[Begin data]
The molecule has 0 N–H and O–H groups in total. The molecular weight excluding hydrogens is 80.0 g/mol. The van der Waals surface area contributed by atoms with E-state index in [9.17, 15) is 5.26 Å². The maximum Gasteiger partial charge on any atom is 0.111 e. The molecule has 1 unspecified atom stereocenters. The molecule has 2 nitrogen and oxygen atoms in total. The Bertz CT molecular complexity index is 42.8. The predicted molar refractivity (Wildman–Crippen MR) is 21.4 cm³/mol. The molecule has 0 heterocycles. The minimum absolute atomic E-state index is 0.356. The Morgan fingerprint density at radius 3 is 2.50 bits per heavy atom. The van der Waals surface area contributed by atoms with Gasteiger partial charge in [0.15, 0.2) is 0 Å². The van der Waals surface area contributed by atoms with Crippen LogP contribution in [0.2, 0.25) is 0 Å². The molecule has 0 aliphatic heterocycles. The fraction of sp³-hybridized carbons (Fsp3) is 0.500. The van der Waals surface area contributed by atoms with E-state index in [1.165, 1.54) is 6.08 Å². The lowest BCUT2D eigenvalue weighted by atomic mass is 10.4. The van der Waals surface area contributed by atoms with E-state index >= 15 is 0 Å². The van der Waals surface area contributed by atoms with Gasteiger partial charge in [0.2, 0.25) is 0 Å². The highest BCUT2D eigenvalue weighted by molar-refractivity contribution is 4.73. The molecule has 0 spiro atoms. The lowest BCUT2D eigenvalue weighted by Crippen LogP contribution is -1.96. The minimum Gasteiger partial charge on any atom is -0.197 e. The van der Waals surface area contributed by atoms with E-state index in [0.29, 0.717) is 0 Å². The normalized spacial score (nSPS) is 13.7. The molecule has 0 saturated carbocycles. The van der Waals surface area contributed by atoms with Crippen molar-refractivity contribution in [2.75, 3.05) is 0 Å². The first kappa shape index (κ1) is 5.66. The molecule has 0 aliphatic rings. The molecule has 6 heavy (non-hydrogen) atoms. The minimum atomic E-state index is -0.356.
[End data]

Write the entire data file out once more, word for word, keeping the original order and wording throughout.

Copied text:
The molecule has 0 N–H and O–H groups in total. The molecular weight excluding hydrogens is 80.0 g/mol. The van der Waals surface area contributed by atoms with E-state index in [9.17, 15) is 5.26 Å². The maximum Gasteiger partial charge on any atom is 0.111 e. The molecule has 1 unspecified atom stereocenters. The molecule has 2 nitrogen and oxygen atoms in total. The Bertz CT molecular complexity index is 42.8. The predicted molar refractivity (Wildman–Crippen MR) is 21.4 cm³/mol. The molecule has 0 heterocycles. The minimum absolute atomic E-state index is 0.356. The Morgan fingerprint density at radius 3 is 2.50 bits per heavy atom. The van der Waals surface area contributed by atoms with Gasteiger partial charge in [0.15, 0.2) is 0 Å². The van der Waals surface area contributed by atoms with Crippen LogP contribution in [0.2, 0.25) is 0 Å². The molecule has 0 aliphatic heterocycles. The fraction of sp³-hybridized carbons (Fsp3) is 0.500. The van der Waals surface area contributed by atoms with E-state index in [1.165, 1.54) is 6.08 Å². The lowest BCUT2D eigenvalue weighted by atomic mass is 10.4. The van der Waals surface area contributed by atoms with E-state index >= 15 is 0 Å². The van der Waals surface area contributed by atoms with Gasteiger partial charge in [0.2, 0.25) is 0 Å². The highest BCUT2D eigenvalue weighted by molar-refractivity contribution is 4.73. The molecule has 0 spiro atoms. The lowest BCUT2D eigenvalue weighted by Crippen LogP contribution is -1.96. The minimum Gasteiger partial charge on any atom is -0.197 e. The van der Waals surface area contributed by atoms with E-state index in [0.29, 0.717) is 0 Å². The normalized spacial score (nSPS) is 13.7. The molecule has 0 saturated carbocycles. The van der Waals surface area contributed by atoms with Crippen molar-refractivity contribution in [2.75, 3.05) is 0 Å². The first kappa shape index (κ1) is 5.66. The molecule has 0 aliphatic rings. The molecule has 6 heavy (non-hydrogen) atoms. The minimum atomic E-state index is -0.356.